Gene expression profiling of nephrotoxicity from the sevoflurane degradation product fluoromethyl-2,2-difluoro-1-(trifluoromethyl)vinyl ether ("compound A") in rats.

Published

Journal Article

The major degradation product of the volatile anesthetic sevoflurane, the haloalkene fluoromethyl-2,2-difluoro-1-(trifluoromethyl)vinyl ether (FDVE or "compound A"), is nephrotoxic in rats. FDVE undergoes complex metabolism and bioactivation, which mediates the nephrotoxicity. Nevertheless, the molecular and cellular mechanisms of FDVE toxification are unknown. This investigation evaluated the gene expression profile of kidneys in rats administered a nephrotoxic dose of FDVE. Male Fischer 344 rats (five per group) received 0.25 mmol/kg intraperitoneal FDVE or corn oil (controls) and were sacrificed after 24 or 72 h. Urine output and kidney histological changes were quantified. Kidney RNA was extracted for microarray analysis using Affymetrix GeneChip Rat Expression Array 230A arrays. Quantitative real-time PCR confirmed the modulation of several genes. FDVE caused significant diuresis and necrosis at 24 h, with normal urine output and evidence of tubular regeneration at 72 h. There were 517 informative genes that were differentially expressed >1.5-fold (p < 0.05) versus control at 24 h, of which 283 and 234 were upregulated and downregulated, respectively. Major classes of upregulated genes included those involved in apoptosis, oxidative stress, and inflammatory response (mostly at 24 h), and regeneration and repair; downregulated genes were generally associated with transporters and intermediary metabolism. Among the quantitatively most upregulated genes were kidney injury molecule, osteopontin, clusterin, tissue inhibitor of metalloproteinase 1, and TNF receptor 12, which have been associated with other forms of nephrotoxicity, and angiopoietin-like protein 4, glycoprotein nmb, ubiquitin hydrolase, and HSP70. Microarray results were confirmed by quantitative real-time PCR. FDVE causes rapid and brisk changes in gene expression, providing potential insights into the mechanism of FDVE toxification, and potential biomarkers for FDVE nephrotoxicity which are more sensitive than conventional measures of renal function.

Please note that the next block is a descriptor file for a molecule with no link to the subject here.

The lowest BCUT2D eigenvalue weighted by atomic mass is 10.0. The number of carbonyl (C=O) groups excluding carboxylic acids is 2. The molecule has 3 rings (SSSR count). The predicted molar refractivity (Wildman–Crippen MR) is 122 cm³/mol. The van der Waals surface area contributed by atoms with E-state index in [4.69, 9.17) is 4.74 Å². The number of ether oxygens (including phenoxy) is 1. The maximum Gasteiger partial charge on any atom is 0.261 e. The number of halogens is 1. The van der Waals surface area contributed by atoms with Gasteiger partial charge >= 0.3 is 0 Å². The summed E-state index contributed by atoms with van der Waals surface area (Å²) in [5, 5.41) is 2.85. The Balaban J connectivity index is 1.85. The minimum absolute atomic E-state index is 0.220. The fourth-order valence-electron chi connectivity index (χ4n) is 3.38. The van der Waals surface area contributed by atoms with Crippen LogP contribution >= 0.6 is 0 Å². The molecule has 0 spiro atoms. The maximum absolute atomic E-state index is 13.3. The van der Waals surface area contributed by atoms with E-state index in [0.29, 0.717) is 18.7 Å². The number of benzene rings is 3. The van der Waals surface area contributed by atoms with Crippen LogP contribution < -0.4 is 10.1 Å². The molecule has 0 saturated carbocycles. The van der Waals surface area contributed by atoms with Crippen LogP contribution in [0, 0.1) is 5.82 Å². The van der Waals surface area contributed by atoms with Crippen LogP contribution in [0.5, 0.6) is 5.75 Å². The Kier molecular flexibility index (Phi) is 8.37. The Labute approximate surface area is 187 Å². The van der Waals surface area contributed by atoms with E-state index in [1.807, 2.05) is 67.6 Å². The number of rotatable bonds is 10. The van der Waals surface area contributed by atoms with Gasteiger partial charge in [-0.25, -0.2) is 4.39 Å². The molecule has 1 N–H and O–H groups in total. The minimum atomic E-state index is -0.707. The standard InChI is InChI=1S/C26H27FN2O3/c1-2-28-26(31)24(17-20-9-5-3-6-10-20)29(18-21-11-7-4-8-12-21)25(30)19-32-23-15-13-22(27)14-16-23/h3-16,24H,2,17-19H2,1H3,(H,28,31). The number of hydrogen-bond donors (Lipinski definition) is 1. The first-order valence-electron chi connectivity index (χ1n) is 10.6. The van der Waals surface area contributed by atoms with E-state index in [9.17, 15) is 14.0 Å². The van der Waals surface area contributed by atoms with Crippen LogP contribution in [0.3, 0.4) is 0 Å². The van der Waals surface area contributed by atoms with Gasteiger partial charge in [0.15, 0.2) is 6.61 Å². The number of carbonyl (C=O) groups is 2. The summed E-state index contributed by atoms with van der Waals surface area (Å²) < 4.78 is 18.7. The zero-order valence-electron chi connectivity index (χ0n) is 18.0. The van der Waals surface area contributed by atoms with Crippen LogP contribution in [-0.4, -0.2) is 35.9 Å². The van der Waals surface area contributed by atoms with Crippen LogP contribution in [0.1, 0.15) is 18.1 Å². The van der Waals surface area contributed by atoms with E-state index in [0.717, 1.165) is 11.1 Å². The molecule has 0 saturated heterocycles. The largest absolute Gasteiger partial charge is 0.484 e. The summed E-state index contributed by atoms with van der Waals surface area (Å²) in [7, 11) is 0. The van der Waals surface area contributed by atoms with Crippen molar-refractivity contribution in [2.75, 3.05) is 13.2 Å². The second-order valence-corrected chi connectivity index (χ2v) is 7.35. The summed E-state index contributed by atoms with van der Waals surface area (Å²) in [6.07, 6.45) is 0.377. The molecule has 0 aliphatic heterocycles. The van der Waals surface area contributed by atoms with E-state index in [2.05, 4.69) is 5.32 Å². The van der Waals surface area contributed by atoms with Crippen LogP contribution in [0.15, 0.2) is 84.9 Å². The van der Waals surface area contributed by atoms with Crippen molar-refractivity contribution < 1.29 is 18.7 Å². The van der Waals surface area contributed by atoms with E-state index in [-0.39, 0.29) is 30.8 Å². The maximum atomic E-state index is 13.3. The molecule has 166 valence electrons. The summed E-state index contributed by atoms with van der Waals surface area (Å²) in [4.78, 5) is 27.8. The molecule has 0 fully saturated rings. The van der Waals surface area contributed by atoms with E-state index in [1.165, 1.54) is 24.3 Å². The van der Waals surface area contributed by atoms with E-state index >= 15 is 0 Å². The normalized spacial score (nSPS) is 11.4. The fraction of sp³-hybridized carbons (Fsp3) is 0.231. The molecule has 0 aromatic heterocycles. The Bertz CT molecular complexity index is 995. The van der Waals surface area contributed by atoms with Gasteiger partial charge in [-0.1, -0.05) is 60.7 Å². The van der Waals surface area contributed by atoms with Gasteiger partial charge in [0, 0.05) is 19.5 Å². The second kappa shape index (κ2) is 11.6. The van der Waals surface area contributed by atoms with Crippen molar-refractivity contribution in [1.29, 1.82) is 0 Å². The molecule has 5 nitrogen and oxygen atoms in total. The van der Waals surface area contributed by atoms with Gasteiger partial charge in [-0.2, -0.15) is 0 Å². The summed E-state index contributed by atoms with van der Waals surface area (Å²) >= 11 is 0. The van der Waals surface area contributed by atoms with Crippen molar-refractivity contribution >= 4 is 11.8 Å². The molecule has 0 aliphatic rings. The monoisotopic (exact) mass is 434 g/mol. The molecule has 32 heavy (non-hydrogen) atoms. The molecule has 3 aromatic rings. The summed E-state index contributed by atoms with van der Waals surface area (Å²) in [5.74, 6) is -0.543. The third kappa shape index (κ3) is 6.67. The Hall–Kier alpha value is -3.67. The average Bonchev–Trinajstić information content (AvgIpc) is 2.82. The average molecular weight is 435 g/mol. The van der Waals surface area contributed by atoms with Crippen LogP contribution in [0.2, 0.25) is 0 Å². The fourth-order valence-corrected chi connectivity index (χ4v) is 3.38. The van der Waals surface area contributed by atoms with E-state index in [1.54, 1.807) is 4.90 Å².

Full Text

Duke Authors

Cited Authors

  • Kharasch, ED; Schroeder, JL; Bammler, T; Beyer, R; Srinouanprachanh, S

Published Date

  • April 2006

Published In

Volume / Issue

  • 90 / 2

Start / End Page

  • 419 - 431

PubMed ID

  • 16384817

Pubmed Central ID

  • 16384817

International Standard Serial Number (ISSN)

  • 1096-6080

Digital Object Identifier (DOI)

  • 10.1093/toxsci/kfj088

Language

  • eng

Conference Location

  • United States